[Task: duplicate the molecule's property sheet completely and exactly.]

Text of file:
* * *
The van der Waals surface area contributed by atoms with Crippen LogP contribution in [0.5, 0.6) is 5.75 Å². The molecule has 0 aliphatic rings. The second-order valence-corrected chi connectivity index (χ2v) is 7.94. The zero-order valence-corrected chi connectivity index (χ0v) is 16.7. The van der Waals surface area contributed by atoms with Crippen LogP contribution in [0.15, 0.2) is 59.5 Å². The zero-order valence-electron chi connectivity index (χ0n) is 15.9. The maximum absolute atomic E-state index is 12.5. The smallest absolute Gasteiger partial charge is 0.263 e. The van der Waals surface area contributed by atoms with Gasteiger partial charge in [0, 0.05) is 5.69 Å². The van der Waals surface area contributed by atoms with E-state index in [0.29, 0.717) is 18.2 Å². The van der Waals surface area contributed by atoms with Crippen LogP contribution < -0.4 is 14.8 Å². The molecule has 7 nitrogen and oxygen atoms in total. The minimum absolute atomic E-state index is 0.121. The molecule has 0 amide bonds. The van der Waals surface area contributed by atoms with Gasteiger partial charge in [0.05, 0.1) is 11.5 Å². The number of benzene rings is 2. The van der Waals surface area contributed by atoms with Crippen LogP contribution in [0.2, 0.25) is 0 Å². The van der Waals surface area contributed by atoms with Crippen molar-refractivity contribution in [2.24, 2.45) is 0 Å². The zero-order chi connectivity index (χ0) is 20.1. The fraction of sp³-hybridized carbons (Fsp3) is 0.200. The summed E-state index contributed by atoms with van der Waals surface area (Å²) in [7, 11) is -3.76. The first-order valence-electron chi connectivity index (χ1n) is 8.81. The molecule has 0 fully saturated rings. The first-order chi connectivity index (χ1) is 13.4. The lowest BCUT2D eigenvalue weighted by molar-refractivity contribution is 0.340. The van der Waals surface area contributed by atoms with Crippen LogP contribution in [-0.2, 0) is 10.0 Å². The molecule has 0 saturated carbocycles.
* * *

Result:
The van der Waals surface area contributed by atoms with Crippen LogP contribution in [0.5, 0.6) is 5.75 Å². The molecule has 0 aliphatic rings. The second-order valence-corrected chi connectivity index (χ2v) is 7.94. The zero-order valence-corrected chi connectivity index (χ0v) is 16.7. The van der Waals surface area contributed by atoms with Crippen LogP contribution in [0.15, 0.2) is 59.5 Å². The zero-order valence-electron chi connectivity index (χ0n) is 15.9. The maximum absolute atomic E-state index is 12.5. The smallest absolute Gasteiger partial charge is 0.263 e. The van der Waals surface area contributed by atoms with Gasteiger partial charge in [0, 0.05) is 5.69 Å². The van der Waals surface area contributed by atoms with E-state index in [0.29, 0.717) is 18.2 Å². The van der Waals surface area contributed by atoms with Crippen LogP contribution < -0.4 is 14.8 Å². The molecule has 7 nitrogen and oxygen atoms in total. The minimum absolute atomic E-state index is 0.121. The molecule has 0 amide bonds. The van der Waals surface area contributed by atoms with Gasteiger partial charge in [0.05, 0.1) is 11.5 Å². The number of benzene rings is 2. The van der Waals surface area contributed by atoms with Crippen LogP contribution in [0.2, 0.25) is 0 Å². The van der Waals surface area contributed by atoms with Crippen molar-refractivity contribution in [2.24, 2.45) is 0 Å². The zero-order chi connectivity index (χ0) is 20.1. The fraction of sp³-hybridized carbons (Fsp3) is 0.200. The summed E-state index contributed by atoms with van der Waals surface area (Å²) in [7, 11) is -3.76. The first-order valence-electron chi connectivity index (χ1n) is 8.81. The molecule has 0 fully saturated rings. The first-order chi connectivity index (χ1) is 13.4. The lowest BCUT2D eigenvalue weighted by molar-refractivity contribution is 0.340. The van der Waals surface area contributed by atoms with Crippen LogP contribution in [-0.2, 0) is 10.0 Å². The molecule has 0 saturated carbocycles.